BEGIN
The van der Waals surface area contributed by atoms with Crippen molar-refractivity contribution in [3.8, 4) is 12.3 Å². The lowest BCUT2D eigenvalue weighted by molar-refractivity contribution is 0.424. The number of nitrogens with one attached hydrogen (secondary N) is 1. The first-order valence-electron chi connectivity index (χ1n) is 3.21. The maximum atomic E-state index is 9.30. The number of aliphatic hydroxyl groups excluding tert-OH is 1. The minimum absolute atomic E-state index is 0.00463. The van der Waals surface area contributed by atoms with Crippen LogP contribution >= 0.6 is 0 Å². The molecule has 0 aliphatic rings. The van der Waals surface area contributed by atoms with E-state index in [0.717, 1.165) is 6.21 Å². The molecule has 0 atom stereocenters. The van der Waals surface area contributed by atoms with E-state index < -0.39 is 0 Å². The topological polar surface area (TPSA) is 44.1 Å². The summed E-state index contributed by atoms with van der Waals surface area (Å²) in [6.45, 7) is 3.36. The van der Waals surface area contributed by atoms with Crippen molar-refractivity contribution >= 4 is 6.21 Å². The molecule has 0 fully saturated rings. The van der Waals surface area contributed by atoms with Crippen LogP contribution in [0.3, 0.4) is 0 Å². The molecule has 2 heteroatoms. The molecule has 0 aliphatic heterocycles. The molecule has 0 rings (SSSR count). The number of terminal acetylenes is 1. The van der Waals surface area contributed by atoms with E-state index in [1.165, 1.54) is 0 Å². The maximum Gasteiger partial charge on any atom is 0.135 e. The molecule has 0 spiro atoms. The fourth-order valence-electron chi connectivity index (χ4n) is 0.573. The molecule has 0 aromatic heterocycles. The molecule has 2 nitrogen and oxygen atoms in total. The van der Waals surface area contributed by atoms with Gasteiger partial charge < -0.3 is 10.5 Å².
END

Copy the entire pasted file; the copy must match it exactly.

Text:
The van der Waals surface area contributed by atoms with Crippen molar-refractivity contribution in [3.8, 4) is 12.3 Å². The lowest BCUT2D eigenvalue weighted by molar-refractivity contribution is 0.424. The number of nitrogens with one attached hydrogen (secondary N) is 1. The first-order valence-electron chi connectivity index (χ1n) is 3.21. The maximum atomic E-state index is 9.30. The number of aliphatic hydroxyl groups excluding tert-OH is 1. The minimum absolute atomic E-state index is 0.00463. The van der Waals surface area contributed by atoms with Crippen LogP contribution >= 0.6 is 0 Å². The molecule has 0 aliphatic rings. The van der Waals surface area contributed by atoms with E-state index in [0.717, 1.165) is 6.21 Å². The molecule has 0 atom stereocenters. The van der Waals surface area contributed by atoms with E-state index < -0.39 is 0 Å². The topological polar surface area (TPSA) is 44.1 Å². The summed E-state index contributed by atoms with van der Waals surface area (Å²) in [6.45, 7) is 3.36. The van der Waals surface area contributed by atoms with Crippen molar-refractivity contribution >= 4 is 6.21 Å². The molecule has 0 fully saturated rings. The van der Waals surface area contributed by atoms with Crippen LogP contribution in [0.3, 0.4) is 0 Å². The molecule has 2 heteroatoms. The molecule has 0 aliphatic heterocycles. The molecule has 0 rings (SSSR count). The number of terminal acetylenes is 1. The van der Waals surface area contributed by atoms with E-state index in [1.165, 1.54) is 0 Å². The maximum Gasteiger partial charge on any atom is 0.135 e. The molecule has 0 spiro atoms. The fourth-order valence-electron chi connectivity index (χ4n) is 0.573. The molecule has 0 aromatic heterocycles. The molecule has 2 nitrogen and oxygen atoms in total. The van der Waals surface area contributed by atoms with Gasteiger partial charge < -0.3 is 10.5 Å².